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Aurora Universe Links

08 Jun 2019 17:35 #64264 by brantley
Aurora Universe Links was created by brantley
The links at the Bright Empire's main link to the Tripod site of the Aurora Universe Writers Group have all gone dead.

To reach them now, you cam use a Wayback Machine archiive from 2014:

https://web.archive.org/web/20140924170830/http://aurorawritersgroup.tripod.com/

--Brantley
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08 Jun 2019 17:42 #64265 by Monty
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brantley wrote: The links at the Bright Empire's main link to the Tripod site of the Aurora Universe Writers Group have all gone dead.

To reach them now, you cam use a Wayback Machine archiive from 2014:

https://web.archive.org/web/20140924170830/http://aurorawritersgroup.tripod.com/

--Brantley


Thanks Brantley. What happened to AU?

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08 Jun 2019 17:54 #64266 by shadar
Replied by shadar on topic Aurora Universe Links

brantley wrote: The links at the Bright Empire's main link to the Tripod site of the Aurora Universe Writers Group have all gone dead.

To reach them now, you cam use a Wayback Machine archiive from 2014:

https://web.archive.org/web/20140924170830/http://aurorawritersgroup.tripod.com/

--Brantley



Same may happen to my main branch of the AU... the AUOW. 

My velorian.net domain expires in July and I don't have the credentials to get in and renew it (forgot user names and passwords). I'll talk with my web provider and see if they can get me back in, but may not be able to figure it out given the email address I established with the domain has expired, and I gave them as little personal info as possible at the time. So grab what you want this month... in case I can't keep it alive. 

Link is:  velorian.net/auow/
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09 Jun 2019 14:01 #64271 by j2001
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Here I saved all the AU content I could find: aurorarchive.altervista.org/?path=Aurora%20Universe
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10 Jun 2019 01:33 #64274 by pithlit
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Can you re-post the link to your AU2 and AU1 homepage?

I want seem to have lost them and I want to get what I can of the old Kira Zor'El stories.

P

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10 Jun 2019 01:39 #64275 by pithlit
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And what was the URL of the original Aurora Universe stories? Do you still have a link to those for a few weeks?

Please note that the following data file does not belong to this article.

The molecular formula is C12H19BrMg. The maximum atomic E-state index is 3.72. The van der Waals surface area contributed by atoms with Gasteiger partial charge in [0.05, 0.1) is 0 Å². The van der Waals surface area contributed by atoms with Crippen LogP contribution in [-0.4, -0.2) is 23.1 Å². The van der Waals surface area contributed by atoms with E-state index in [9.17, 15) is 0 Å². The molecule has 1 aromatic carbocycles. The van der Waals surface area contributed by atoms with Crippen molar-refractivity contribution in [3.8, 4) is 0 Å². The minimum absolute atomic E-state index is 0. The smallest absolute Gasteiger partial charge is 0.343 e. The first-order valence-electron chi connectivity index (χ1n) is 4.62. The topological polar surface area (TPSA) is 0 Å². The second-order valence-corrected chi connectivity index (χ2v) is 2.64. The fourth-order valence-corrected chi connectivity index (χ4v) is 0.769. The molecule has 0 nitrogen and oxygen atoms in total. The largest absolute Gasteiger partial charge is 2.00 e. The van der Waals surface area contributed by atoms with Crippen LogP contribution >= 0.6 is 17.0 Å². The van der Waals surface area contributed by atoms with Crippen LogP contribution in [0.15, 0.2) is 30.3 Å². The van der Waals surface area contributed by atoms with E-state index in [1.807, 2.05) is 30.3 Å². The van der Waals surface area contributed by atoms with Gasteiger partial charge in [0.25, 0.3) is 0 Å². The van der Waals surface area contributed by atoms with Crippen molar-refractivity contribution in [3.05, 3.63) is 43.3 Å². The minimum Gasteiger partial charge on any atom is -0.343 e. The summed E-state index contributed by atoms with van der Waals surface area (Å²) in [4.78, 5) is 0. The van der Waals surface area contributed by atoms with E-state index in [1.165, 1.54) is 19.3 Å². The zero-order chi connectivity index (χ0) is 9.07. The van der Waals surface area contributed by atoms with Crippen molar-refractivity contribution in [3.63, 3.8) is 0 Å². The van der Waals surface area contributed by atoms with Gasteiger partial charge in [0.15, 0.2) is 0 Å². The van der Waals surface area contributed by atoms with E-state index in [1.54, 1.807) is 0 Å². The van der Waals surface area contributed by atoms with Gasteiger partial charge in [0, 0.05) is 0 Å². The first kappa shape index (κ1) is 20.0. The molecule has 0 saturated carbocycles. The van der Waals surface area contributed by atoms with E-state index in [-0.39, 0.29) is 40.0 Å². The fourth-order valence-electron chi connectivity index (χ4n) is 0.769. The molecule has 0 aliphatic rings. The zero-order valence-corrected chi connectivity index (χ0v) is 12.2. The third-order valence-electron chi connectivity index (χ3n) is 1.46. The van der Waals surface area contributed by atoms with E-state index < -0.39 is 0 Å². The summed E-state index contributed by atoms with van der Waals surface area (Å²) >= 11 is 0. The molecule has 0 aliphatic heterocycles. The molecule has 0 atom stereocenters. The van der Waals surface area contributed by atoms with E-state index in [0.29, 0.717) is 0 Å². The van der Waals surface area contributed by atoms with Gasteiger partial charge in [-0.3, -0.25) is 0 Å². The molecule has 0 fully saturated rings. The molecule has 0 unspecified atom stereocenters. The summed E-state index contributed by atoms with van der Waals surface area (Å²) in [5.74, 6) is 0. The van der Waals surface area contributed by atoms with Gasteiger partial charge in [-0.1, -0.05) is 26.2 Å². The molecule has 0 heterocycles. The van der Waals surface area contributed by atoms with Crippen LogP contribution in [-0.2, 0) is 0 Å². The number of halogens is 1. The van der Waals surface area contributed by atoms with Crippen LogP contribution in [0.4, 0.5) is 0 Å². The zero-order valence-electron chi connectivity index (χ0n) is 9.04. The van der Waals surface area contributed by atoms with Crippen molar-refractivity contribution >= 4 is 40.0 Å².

P

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10 Jun 2019 03:17 #64276 by shadar
Replied by shadar on topic Aurora Universe Links
The AU1 and AU2 stuff has been offline for probably ten years for more. But I've got it all, right from the beginning. One major storyline from that era, Little Firebug, is available here on SWM. 

The stuff that's online now, AUOW, is the successor to the AU10, and that's what might go offline in July. 

But I've been publishing AU-related material here on SWM for the last few years, including the current story, Earth Rise, which is kind of a throwback story to the late 90's. That will become more apparent as I add additional Parts. 

I suppose I need to make the committment to gather all the old stuff up and put it back up on a new web page. It's literally hundreds of stories, some of them novel-length. Most of it was written in the 1990's and reflects some of the sensibilities of our genre in that era. Which is to say violent, highly sexual and not very well crafted (IMO), and politically incorrect in several ways. It was focused more on genre kinkiness. 

Shadar
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10 Jun 2019 04:18 #64279 by Random321
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shadar wrote: Which is to say violent  Shadar


I was re-reading some stories a month or so ago and I was surprised by how violent some of the stories were.  I had forgotten how brutal they could get (bone breaking and assault).  I still enjoy supers being stretched to the limit but I'm glad things have evolved.

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10 Jun 2019 04:44 #64280 by shadar
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Random321 wrote:

shadar wrote: Which is to say violent  Shadar


I was re-reading some stories a month or so ago and I was surprised by how violent some of the stories were.  I had forgotten how brutal they could get (bone breaking and assault).  I still enjoy supers being stretched to the limit but I'm glad things have evolved.



I remember the old stories fondly until I actually read them, and then I cringe a little. They don't reflect where I'm at now.

But that's me... other folks still like 90's vintage genre stuff. That's cool too. The audience was HUGE and highly interactive back then. at least as compared to now. 


Shadar

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10 Jun 2019 09:48 #64285 by j2001
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shadar wrote: Most of it was written in the 1990's and reflects some of the sensibilities of our genre in that era. Which is to say violent, highly sexual and not very well crafted (IMO),


Hey! That's the kind of stories I'm still reading to this day! :D
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10 Jun 2019 17:14 #64290 by mastadon
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While i too enjoy your new stories and find them totally amazing it is also nice to go back and read again the stories that got me into the genre to get an appreciation for how things have changed.